"USA Rugby believes in a 'brains over brawn' philosophy when it comes to player welfare and head injuries in particular. There is no single play or game worth suffering from a brain injury, and we must all be smart, educated and informed when it comes to player safety issues. Players need to throw pride out the window and NEVER attempt to 'tough out' a head injury," said Nigel Melville, President and CEO of USA Rugby. "Let's play head's up rugby out there and commit to taking good care of one another through education and responsible action."
CONCUSSION EDUCATION AND RESOURCES
World Rugby Concussion Management and News
World Rugby Concussion Guidelines
- World Rugby Concussion Guidelines
- World Rugby Regulation 10 - This document outlines the World Rugby's regulations regarding concussion awareness.
World Rugby Learning Modules
- Concussion Management Interactive Learning Module: Medical practitioner and/or Healthcare Professional IS PRESENT AT TIME OF INJURY
- Concussion Management Interactive Learning Module: Medical practitioner and/or Healthcare Professional NOT PRESENT AT TIME OF INJURY
- SCAT3 - This tool represents a standardized method of evaluating injured athletes for concussion and can be used in athletes aged from 10 years and older. It supersedes the original SCAT published in 2005. This tool also enables the calculation of the Standardized Assessment of Concussion (SAC)3,4 score and the Maddocks questions for sideline concussion assessment.
- SCAT3 for Children
- Pocket Concussion Recognition Tool
American Academy of Pediatrics
Centers for Disease Control (CDC) Resources
- What is a concussion?: The Centers for Disease Control and Prevention offers a variety of information on concussions and steps for concussion prevention.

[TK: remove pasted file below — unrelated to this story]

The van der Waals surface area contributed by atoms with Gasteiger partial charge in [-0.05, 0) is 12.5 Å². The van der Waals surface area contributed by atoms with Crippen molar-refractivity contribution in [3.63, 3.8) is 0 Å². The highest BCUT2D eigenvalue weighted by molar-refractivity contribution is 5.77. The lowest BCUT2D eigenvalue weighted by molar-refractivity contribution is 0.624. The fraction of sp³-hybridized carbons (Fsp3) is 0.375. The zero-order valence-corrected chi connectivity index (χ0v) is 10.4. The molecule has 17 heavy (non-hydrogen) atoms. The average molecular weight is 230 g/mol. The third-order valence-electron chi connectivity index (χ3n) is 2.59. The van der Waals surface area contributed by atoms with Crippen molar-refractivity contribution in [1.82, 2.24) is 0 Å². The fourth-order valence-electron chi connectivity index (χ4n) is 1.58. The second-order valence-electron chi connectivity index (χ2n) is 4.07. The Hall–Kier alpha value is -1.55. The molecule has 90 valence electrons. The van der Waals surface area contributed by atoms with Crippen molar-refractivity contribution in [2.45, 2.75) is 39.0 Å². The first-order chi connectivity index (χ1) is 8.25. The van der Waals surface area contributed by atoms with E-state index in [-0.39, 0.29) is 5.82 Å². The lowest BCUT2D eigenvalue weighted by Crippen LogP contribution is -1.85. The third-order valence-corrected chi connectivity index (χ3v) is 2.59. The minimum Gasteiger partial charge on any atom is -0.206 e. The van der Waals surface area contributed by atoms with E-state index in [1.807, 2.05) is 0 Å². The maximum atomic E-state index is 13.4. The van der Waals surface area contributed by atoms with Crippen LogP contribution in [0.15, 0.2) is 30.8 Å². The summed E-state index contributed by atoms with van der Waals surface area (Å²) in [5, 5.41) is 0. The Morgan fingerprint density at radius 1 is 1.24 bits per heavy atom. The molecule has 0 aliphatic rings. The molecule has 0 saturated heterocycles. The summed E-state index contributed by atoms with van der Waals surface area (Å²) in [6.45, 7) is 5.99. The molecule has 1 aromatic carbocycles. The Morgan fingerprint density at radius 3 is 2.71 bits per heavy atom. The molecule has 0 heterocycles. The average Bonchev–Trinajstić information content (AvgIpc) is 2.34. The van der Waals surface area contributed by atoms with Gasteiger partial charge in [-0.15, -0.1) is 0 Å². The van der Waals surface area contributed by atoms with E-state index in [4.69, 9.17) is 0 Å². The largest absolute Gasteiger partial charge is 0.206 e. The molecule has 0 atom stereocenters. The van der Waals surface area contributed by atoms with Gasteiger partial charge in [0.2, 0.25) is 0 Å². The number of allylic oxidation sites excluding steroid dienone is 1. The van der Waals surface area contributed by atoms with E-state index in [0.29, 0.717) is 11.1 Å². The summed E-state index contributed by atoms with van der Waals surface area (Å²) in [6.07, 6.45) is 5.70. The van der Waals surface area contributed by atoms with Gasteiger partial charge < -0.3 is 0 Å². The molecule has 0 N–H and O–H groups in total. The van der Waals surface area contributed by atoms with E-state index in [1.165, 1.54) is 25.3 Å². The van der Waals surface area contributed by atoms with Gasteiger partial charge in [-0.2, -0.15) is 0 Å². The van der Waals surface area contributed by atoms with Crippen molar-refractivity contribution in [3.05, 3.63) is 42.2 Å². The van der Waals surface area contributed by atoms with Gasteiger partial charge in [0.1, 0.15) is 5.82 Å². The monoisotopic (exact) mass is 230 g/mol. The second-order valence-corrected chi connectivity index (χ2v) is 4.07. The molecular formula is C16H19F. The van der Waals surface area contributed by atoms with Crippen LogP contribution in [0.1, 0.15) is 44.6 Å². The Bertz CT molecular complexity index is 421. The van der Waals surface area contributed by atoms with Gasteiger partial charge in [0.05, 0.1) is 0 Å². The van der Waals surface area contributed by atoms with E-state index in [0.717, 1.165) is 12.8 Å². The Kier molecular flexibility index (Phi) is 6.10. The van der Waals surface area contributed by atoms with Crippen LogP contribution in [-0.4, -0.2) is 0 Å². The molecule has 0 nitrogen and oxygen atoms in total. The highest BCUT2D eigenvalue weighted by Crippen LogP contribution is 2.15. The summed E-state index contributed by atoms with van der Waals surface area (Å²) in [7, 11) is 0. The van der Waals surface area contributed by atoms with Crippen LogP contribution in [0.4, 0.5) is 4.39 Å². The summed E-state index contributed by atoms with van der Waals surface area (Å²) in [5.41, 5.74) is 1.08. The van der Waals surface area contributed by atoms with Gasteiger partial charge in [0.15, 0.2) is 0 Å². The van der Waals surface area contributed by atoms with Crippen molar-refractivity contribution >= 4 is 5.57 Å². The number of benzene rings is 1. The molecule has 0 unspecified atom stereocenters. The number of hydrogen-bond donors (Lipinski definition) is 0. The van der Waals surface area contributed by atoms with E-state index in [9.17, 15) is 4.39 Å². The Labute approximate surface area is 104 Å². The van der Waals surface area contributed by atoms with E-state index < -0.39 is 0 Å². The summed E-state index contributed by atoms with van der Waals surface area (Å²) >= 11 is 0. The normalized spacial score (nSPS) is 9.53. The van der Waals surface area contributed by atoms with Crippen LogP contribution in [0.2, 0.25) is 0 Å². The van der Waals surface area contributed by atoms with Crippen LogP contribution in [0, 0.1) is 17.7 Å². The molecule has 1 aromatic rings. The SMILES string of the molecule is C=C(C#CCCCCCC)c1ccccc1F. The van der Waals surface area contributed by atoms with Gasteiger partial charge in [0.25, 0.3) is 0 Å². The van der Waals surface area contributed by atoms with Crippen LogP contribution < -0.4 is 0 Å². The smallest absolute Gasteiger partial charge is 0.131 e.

- Heads Up Online Training Course for coaches, parents and athletes: a free, online course available to coaches, parents, and others helping to keep athletes safe from concussion. It features interviews with leading experts, dynamic graphics and interactive exercises, and compelling storytelling to help you recognize a concussion and know how to respond if you think that your athlete might have a concussion.
- Heads Up Online Training Course for health care professionals
- Download the "Heads Up" Toolkits
Developed by clinical experts who pioneered the field, ImPACT (Immediate Post-Concussion Assessment and Cognitive Testing) is the most-widely used and most scientifically validated computerized concussion evaluation system. ImPACT provides trained clinicians with neurocognitive assessment tools and services that have been medically accepted as state-of-the-art best practices -- as part of determining safe return to play decisions. Utilize ImPACT Testing for your team.
Download the 5 Rs Posters
National Federation of State High School Associations (NFHS) and Centers for Disease Control and Prevention (CDC) have teamed up to provide information and resources to help educate coaches, officials, parents and students on the importance of proper concussion recognition and management in high school sports. View the course description here.